By Anthony Crabtree, Guest Blogger
As a child there were three things that scared me greatly:
2.People trying on Halloween masks at LaVerdiere’s
Chucky was a pretty straightforward terror — he was a doll that murdered people. And, people wearing masks was an inexplicable fear that I always had growing up, so naturally seeing people trying on masks in a department store would certainly be a terror to me. Freddy was third on this list because I avoided everything to do with Freddy because he was that scary. I would cry every time I saw his face on a videocassette box at Hometown Video Hut.
Yes, Chucky or Halloween masks may have occupied spots one and two on my list, but that was only because I was too young and frightened to give Freddy a chance. This fact might also explain why I have seen few films from the Nightmare on Elm Street franchise. In helping me get over this childhood fear, I watched “A Nightmare on Elm Street Part 2: Freddy’s Revenge,” for this edition of Slasher Summer Camp.
“A Nightmare on Elm Street Part 2: Freddy’s Revenge,” written by David Chaskin, directed by Jack Sholder, 87 minutes.
For those unfamiliar with the character of Freddy Krueger (played by Robert Englund), he first appeared in Wes Craven’s brilliant film “A Nightmare on Elm Street.” The character is a janitor who was a child murderer and pedophile. The parents of the children, overcome with anger, eventually get their revenge by burning him alive in a boiler room. Freddy, in a somewhat went on to haunt and murder teens in their dreams. And, in “A Nightmare on Elm Street Part 2: Freddy’s Revenge,” he is back, trying to take over the body of a boy named Jesse (Mark Patton) to continue his murdering spree.
The plot in this film is not as engaging as the original. Freddy plays a less terrifying role, as he does not invade people’s dreams, but rather just hangs out in Jesse’s mind/body. This creates fewer frightening moments for audiences because it doesn’t seem like Freddy is nearly as powerful or scary as he used to be. Freddy becomes a humorous villain in “Freddy’s Revenge,” and was only scary to 5-year-olds like myself. Wes Craven’s original was unique, but this sequel veers into territory that makes it almost nothing more than a possession film. Almost.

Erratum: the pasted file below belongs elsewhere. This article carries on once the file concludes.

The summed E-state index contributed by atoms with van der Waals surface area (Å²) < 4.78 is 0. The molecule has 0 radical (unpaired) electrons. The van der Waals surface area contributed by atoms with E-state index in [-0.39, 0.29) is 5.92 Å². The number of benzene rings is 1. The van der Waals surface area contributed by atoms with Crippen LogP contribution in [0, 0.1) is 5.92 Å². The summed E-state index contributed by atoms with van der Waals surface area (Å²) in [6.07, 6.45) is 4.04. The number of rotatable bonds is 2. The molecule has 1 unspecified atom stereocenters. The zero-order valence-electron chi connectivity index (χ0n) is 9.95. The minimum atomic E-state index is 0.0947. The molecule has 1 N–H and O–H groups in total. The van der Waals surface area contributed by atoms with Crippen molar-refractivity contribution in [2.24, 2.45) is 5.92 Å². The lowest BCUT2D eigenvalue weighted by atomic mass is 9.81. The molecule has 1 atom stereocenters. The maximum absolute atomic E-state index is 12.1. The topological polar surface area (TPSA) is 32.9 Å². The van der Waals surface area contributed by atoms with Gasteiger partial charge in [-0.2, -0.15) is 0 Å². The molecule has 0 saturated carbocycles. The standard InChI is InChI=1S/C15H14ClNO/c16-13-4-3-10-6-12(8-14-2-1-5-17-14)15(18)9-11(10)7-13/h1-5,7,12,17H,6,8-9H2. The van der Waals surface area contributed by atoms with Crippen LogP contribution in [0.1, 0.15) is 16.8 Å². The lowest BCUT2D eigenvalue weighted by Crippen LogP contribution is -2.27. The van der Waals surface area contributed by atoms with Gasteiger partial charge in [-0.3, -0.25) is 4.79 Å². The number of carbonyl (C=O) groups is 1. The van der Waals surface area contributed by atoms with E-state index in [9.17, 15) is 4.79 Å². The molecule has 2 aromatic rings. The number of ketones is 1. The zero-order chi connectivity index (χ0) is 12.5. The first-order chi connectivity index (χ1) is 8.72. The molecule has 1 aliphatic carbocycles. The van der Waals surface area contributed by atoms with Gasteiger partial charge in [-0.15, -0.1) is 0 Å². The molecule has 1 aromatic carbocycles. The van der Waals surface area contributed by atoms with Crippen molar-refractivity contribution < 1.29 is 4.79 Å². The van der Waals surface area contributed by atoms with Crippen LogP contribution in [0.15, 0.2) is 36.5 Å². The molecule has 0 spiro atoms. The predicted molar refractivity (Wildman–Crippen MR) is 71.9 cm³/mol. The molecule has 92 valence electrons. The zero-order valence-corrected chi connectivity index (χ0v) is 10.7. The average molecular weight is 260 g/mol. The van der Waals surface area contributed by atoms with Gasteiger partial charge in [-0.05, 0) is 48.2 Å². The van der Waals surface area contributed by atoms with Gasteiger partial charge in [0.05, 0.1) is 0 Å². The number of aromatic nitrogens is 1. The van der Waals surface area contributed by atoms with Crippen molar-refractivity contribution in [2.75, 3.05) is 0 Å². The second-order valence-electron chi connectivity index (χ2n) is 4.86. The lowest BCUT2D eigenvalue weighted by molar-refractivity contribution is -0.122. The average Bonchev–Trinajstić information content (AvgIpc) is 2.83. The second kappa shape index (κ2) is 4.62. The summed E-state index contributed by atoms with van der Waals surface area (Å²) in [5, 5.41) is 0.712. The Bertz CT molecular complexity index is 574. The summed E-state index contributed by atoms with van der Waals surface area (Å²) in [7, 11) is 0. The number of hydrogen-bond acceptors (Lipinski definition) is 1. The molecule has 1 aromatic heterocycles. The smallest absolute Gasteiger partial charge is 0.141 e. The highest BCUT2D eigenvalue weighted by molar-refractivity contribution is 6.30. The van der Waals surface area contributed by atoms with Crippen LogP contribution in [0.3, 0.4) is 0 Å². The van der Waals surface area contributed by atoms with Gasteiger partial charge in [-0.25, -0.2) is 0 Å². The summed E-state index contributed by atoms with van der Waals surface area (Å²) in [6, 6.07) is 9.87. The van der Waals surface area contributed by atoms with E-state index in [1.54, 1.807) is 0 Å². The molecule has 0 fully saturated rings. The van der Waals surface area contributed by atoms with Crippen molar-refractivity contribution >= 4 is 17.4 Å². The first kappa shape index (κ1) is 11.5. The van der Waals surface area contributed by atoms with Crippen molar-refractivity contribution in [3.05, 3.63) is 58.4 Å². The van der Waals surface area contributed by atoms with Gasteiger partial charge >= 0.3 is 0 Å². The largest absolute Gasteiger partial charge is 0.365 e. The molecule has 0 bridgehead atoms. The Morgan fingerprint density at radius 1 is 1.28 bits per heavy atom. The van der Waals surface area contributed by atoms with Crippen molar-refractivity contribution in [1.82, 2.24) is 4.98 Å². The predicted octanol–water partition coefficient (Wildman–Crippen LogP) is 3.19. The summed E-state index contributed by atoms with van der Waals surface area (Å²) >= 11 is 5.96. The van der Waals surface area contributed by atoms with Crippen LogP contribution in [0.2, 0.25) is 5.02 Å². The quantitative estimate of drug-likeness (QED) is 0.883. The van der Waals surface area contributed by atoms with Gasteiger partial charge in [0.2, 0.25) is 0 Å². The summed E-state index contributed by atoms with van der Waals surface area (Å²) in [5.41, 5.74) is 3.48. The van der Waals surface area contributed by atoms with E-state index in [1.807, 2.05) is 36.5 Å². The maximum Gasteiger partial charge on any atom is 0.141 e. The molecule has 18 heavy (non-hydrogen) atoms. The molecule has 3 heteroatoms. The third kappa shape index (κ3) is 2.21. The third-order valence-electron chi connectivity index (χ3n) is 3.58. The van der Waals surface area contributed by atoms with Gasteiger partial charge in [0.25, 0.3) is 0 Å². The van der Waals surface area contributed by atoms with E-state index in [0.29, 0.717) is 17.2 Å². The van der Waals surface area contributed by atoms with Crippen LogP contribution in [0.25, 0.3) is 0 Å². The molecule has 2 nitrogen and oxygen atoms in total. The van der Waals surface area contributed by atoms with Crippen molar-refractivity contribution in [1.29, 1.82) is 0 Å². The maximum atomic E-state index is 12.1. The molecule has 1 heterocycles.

There are some bizarre scenes in this film and they certainly add some … thing to it. One is the relationship between Jesse and his friend, Grady (Robert Rusler). The two initially seem to dislike each other, fighting on the baseball field after Grady pantsed Jesse for not catching a fly ball. Why does he pants him? Because that’s apparently what you did in 1985 if somebody didn’t catch a fly ball. Scenes continue throughout the film that demonstrate what the kids would now define as a “frenemy.” Jesse yells at Grady in the lunchroom. People stare at the two of them in silence. Jesse and Grady talk about Coach Schneider behind his back, but he hears. They get in trouble and have to do pushups. Yes, there is a lot of drama between these two.
Then, in my favorite scene, Jesse cleans his room while listening to an ’80s R&B song. The epic dancing that is done while cleaning this room actually rivals that found in “Friday the 13th: The Final Chapter.” Jesse uses his bottom to push in his dresser drawers to the beat of the music, and then puts on sunglasses akin to those that Hermes wore in the Disney version of “Hercules.” Jesse then continues to embarrass himself further as his Mom and (hopeful) girlfriend walk in on him.
Other humorous scenes involve the gym teacher finding Jesse at a leather bar attempting to order a beer and a killer parrot. The point of this review is that there are plenty of moments in this film that guarantee laughter, but they do not necessarily make “A Nightmare on Elm Street 2: Freddy’s Revenge” worth the viewing. If you’re a fan of the franchise and want to see Freddy end up at a pool party, then this one’s for you. However, if you want a serious horror film or even a slasher film that is not completely ridiculous, then I say look elsewhere.